Growing up In Ireland Child Cohort

Study number (SN): 0020-01 (Wave 1)

Growing up In Ireland Child Cohort Wave 1

Study number (SN): 0020-02 (Wave 2)

Growing up In Ireland Child Cohort Wave 2

Study number (SN): 0020-03 (Wave 3)

Growing up in Ireland Child Cohort Wave 3

 

ABOUT THE STUDY

Growing Up in Ireland is the national longitudinal study of children and youth in Ireland.  It started in 2006 and follows two cohorts of children aged 9 years (child cohort) and 9 months (infant cohort). It is the most significant survey of its kind ever to take place in this country, and will help us to improve our understanding of children and their development. The main aim of the study is to paint a full picture of children in Ireland and how they are developing in the current social, economic and cultural environment. This information will be used to assist in policy formation and in the provision of services which will ensure all children have the best possible start in life.

The Child Cohort started in 2008 with 8,500 children aged 9 years. Information was collected from parents, teachers, Principals and the children themselves. Additional perspectives were collected by post from non-resident parents and regular carers of the Study Child.  This cohort was revisited at age 13 years and most recently at age 17/18 years. This cohort will be visited again in the latter part of 2018 when they are 20 years old.

 

MAIN TOPICS

Emotional Development/ Child Behaviour

  • Family life
  • Life styles
  • Play/ Leisure time activities
  • Emotional development
  • Family environment
  • Parental role
  • Parental participation

Health

  • Pregnancy/ Antenatal care
  • Childbirth
  • Medical care
  • Diet and nutrition/ Breast-feeding
  • Physical activities/ Exercise
  • Physiological development
  • Anthropometric data

Education/ Cognitive processes

  • Mental development
  • Child day care
  • Educational environment
  • Teacher-student relationship

LINKS

 

ACCESS INFORMATION

Accessing the data

To access the data, please complete a ISSDA Data Request Form for Research Purposes, sign it, and send it to ISSDA by email.

For teaching purposes, please complete the ISSDA Data Request Form for Teaching Purposes, and follow the procedures, as above. Teaching requests are approved on a once-off module/workshop basis. Subsequent occurrences of the module/workshop require a new teaching request form.

Data will be disseminated on receipt of a fully completed, signed form. Incomplete or unsigned forms will be returned to the data requester for completion.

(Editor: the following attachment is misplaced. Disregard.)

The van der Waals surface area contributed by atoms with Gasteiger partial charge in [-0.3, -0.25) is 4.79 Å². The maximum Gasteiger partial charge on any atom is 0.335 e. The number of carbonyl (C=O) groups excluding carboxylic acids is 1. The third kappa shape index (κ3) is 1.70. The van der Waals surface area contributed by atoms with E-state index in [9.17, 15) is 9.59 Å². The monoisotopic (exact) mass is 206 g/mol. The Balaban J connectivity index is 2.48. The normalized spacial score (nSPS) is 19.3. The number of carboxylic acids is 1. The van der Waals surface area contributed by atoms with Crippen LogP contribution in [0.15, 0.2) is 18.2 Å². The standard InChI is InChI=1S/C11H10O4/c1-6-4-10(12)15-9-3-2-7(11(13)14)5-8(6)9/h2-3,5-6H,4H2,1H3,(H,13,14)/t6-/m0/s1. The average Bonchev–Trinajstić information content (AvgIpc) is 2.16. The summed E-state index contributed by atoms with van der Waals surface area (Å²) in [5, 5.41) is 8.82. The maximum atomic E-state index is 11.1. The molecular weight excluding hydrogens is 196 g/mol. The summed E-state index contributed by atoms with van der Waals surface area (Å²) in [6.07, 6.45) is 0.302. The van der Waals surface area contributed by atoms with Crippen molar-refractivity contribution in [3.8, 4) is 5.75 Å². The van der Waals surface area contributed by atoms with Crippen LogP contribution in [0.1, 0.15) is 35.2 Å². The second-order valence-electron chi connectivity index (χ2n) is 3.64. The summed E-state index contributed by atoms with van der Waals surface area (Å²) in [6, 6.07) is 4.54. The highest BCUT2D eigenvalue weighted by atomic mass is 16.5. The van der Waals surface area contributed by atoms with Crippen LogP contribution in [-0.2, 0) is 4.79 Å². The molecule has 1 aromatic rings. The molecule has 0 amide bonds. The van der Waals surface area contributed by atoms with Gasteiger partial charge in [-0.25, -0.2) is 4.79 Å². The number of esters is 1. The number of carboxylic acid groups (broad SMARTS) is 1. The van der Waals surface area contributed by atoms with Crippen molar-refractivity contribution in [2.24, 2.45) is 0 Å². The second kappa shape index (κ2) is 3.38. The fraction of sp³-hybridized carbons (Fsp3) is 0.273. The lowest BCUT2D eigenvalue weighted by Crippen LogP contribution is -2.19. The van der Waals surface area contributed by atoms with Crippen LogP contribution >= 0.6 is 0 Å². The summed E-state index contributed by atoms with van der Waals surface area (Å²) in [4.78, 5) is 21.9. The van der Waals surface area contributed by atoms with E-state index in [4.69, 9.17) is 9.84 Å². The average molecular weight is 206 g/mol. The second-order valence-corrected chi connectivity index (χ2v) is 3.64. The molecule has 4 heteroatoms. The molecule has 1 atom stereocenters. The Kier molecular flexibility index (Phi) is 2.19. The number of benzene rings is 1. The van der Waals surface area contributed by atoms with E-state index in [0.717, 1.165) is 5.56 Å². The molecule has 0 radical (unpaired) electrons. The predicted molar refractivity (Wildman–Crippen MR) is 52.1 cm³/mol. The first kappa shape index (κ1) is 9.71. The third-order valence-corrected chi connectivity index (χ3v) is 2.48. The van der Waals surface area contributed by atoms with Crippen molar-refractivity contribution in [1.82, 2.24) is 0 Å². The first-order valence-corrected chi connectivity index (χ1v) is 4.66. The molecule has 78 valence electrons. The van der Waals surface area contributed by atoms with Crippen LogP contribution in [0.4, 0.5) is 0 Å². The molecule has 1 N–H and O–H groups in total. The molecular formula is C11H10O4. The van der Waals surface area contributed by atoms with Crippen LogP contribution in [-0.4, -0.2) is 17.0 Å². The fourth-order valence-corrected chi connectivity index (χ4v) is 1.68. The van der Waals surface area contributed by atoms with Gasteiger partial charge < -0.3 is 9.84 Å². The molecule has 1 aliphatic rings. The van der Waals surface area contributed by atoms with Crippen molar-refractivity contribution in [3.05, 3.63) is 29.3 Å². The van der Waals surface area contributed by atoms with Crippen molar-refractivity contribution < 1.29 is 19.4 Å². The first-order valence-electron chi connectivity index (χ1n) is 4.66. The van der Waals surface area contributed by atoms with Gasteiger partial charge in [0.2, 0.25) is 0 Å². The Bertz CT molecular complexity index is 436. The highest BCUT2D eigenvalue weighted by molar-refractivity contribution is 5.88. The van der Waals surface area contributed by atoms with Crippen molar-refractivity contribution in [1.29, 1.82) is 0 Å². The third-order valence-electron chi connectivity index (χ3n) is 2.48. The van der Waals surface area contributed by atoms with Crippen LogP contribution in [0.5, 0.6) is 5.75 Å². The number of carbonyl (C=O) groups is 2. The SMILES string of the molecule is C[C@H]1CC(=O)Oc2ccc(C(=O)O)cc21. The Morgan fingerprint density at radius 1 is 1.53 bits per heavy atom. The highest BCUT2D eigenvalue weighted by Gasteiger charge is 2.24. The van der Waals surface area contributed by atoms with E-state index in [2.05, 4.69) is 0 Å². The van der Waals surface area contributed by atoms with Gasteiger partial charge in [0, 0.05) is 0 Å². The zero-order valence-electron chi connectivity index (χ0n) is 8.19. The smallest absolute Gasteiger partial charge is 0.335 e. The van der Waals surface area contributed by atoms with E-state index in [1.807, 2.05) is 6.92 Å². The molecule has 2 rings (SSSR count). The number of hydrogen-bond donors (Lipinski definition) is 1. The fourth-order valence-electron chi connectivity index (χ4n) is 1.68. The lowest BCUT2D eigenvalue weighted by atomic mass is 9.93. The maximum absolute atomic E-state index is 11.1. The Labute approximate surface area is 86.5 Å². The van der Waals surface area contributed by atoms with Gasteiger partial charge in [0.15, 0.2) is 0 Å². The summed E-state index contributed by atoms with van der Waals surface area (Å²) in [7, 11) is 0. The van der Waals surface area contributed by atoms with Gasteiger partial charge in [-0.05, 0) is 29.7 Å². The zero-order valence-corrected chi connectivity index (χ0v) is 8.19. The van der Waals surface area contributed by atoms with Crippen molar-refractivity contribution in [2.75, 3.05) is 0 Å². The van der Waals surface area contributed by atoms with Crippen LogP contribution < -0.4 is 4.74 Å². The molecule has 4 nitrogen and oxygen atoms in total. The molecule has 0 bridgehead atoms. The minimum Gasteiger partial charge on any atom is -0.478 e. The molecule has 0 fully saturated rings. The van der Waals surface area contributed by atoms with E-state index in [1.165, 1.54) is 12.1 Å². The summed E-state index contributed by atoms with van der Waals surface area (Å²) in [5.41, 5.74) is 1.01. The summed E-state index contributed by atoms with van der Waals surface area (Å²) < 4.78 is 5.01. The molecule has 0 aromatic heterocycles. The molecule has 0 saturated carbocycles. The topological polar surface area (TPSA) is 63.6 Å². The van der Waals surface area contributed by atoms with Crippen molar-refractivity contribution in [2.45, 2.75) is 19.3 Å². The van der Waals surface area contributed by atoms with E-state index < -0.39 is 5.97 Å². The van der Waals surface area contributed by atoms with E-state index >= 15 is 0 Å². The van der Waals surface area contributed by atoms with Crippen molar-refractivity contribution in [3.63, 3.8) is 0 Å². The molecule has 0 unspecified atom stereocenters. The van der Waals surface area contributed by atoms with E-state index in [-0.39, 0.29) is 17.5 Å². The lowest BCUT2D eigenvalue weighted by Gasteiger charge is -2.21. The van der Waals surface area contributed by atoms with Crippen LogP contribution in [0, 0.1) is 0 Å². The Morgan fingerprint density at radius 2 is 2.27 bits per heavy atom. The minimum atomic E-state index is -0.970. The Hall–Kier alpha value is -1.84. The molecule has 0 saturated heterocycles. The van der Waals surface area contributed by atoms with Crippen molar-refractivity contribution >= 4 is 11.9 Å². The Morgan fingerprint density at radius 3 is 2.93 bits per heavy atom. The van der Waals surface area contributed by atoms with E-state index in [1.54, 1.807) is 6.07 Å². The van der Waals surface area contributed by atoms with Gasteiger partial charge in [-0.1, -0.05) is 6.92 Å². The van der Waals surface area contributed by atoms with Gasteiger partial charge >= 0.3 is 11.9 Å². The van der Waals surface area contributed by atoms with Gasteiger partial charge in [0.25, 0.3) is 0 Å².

Acknowledgements

Any work based in whole or part on resources provided by the ISSDA, should  acknowledge: “Growing Up in Ireland Child Cohort" and also ISSDA, in the following way: “Accessed via the Irish Social Science Data Archive - www.ucd.ie/issda”.

Citation requirement

The data and its creators shall be cited in all publications and presentations for which the data have been used. The bibliographic citation may be in the form suggested by the archive or in the form required by the publication.

Notification

The user shall notify the Irish Social Science Data Archive of all publications where she or he has used the data.

 

GUI Register of Use

ISSDA maintains an opt-in register of projects using GUI data in their research.  To view the register, please click here.

 

If you have any queries relating to the data please read our FAQs.

 

For a list of Health related datasets click here.

 

For a list of Sports related datasets click here.

 

 

Bibliography

Journal Articles

Denny K., (2012) Breastfeeding predicts handedness Laterality. Laterality: Asymmetries of Body, Brain and Cognition: 17(3) , 361-368 http://dx.doi.org/10.1080/1357650X.2011.579131

Madden, D. (2014). THE RELATIONSHIP BETWEEN LOW BIRTH WEIGHT AND SOCIOECONOMIC STATUS IN IRELAND. Journal of Biosocial Science, 46(2), 248-265. doi:10.1017/S0021932013000187

Matvienko-Sikar, K., Murphy, G., & Murphy, G. (2017) 'The role of prenatal, obstetric, and post-partum factors in the parenting stress of mothers and fathers of 9-month old infants'.  Journal of Psychosomatic Obstetrics & Gynecology http://dx.doi.org/10.1080/0167482X.2017.1286641

Perry, Catherine P., Keane, Eimear, Layte, Richard, Fitzgerald, Anthony P., Perry, Ivan J.  and Harrington, Janas M. (2015). The use of a Dietary Quality Score as a predictor of childhood overweight and obesity. BMC Public Health 2015 http://dx.doi.org/10.1186/s12889-015-1907-y

Reinhard et al. 2018. The Great Recession and the Health of Young Children: A Fixed-Effects Analysis in Ireland.  American Journal of Epidemiology. https://academic.oup.com/aje/advance-article/doi/10.1093/aje/kwy001/4802709

 

Additional bibliography: http://www.esri.ie/growing-up-in-ireland/information-for-researchers/all-publications-using-growing-up-in-ireland-data/

Tools